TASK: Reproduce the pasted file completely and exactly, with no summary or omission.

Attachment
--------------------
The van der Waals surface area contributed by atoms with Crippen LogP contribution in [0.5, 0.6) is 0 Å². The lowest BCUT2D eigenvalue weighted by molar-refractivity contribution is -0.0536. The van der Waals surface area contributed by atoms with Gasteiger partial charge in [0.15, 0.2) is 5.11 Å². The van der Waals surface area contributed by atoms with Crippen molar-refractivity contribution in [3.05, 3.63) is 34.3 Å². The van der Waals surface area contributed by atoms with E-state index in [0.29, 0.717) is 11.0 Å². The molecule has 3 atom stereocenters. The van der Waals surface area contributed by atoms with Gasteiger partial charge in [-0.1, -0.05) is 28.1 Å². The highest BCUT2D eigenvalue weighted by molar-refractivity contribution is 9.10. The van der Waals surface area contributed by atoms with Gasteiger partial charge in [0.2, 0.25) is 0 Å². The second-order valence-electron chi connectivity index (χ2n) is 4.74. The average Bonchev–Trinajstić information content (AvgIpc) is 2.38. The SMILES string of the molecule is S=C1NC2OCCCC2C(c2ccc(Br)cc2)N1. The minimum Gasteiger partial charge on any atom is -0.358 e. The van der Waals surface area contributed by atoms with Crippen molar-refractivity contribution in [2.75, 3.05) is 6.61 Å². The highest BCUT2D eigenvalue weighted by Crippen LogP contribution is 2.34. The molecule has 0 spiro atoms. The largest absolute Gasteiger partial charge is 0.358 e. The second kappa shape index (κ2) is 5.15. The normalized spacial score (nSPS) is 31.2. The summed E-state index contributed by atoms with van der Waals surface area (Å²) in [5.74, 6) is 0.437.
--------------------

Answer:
The van der Waals surface area contributed by atoms with Crippen LogP contribution in [0.5, 0.6) is 0 Å². The lowest BCUT2D eigenvalue weighted by molar-refractivity contribution is -0.0536. The van der Waals surface area contributed by atoms with Gasteiger partial charge in [0.15, 0.2) is 5.11 Å². The van der Waals surface area contributed by atoms with Crippen molar-refractivity contribution in [3.05, 3.63) is 34.3 Å². The van der Waals surface area contributed by atoms with E-state index in [0.29, 0.717) is 11.0 Å². The molecule has 3 atom stereocenters. The van der Waals surface area contributed by atoms with Gasteiger partial charge in [-0.1, -0.05) is 28.1 Å². The highest BCUT2D eigenvalue weighted by molar-refractivity contribution is 9.10. The van der Waals surface area contributed by atoms with Gasteiger partial charge in [0.2, 0.25) is 0 Å². The second-order valence-electron chi connectivity index (χ2n) is 4.74. The average Bonchev–Trinajstić information content (AvgIpc) is 2.38. The SMILES string of the molecule is S=C1NC2OCCCC2C(c2ccc(Br)cc2)N1. The minimum Gasteiger partial charge on any atom is -0.358 e. The van der Waals surface area contributed by atoms with Crippen molar-refractivity contribution in [2.75, 3.05) is 6.61 Å². The highest BCUT2D eigenvalue weighted by Crippen LogP contribution is 2.34. The molecule has 0 spiro atoms. The largest absolute Gasteiger partial charge is 0.358 e. The second kappa shape index (κ2) is 5.15. The normalized spacial score (nSPS) is 31.2. The summed E-state index contributed by atoms with van der Waals surface area (Å²) in [5.74, 6) is 0.437.